It is often wondered how much that fight with Badou Jack has taken out of DeGale with several injury problems that have followed. Many lesser men would have perhaps called time on their career and got out whilst the going was good but for DeGale who still held his world title at that time he harboured an ambition to prove that he was the no.1 super-middleweight in the world despite the ongoing World Boxing Super Series tournament which DeGale was not a part of looking to suggest otherwise.
A fight with American Caleb Truax, a former middleweight world title challenger, and ranked no.15 by the IBF beckoned and it gave James the chance to fight on home soil for the first time in over three years at the Copper Box Arena in London.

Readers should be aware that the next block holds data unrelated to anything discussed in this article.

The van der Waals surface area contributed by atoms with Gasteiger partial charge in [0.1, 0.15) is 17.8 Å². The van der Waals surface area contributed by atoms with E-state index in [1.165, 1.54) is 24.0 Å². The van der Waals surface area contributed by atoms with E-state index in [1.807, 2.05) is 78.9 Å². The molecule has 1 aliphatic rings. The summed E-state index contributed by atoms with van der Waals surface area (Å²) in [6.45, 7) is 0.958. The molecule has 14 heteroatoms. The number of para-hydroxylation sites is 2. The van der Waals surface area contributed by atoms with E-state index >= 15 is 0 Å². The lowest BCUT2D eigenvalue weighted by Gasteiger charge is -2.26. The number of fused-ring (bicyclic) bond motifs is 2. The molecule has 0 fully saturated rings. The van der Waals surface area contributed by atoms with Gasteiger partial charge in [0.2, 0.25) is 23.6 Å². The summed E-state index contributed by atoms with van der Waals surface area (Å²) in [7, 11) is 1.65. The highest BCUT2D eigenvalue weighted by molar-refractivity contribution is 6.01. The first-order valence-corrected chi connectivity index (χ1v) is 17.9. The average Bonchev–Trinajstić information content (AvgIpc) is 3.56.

Sadly the fight didn’t go to plan with Truax outworking DeGale for large parts of the fight and pinning him in the corner in the 5th round and unleashing a barrage of unanswered punches that the champion was lucky to survive until the end of the round. After another twelve round slog the judges awarded the fight to Truax via a majority decision with two of the judges scoring it in his favour and a third seeing it as a draw.
The shock defeat caused embarrassment to Chunky in front of his hometown fans and in his post fight interview he called for a rematch and blamed his shoulder injury for the loss, saying that he came back too soon from surgery and shouldn’t of taken the fight.
The rematch was granted and took place last year, this time in Las Vegas, though another below par performance save for a good final few rounds swung the fight in DeGale’s favour and he was able to reclaim the IBF title via a close unanimous decision and in doing so was able to call himself a two-time world champion.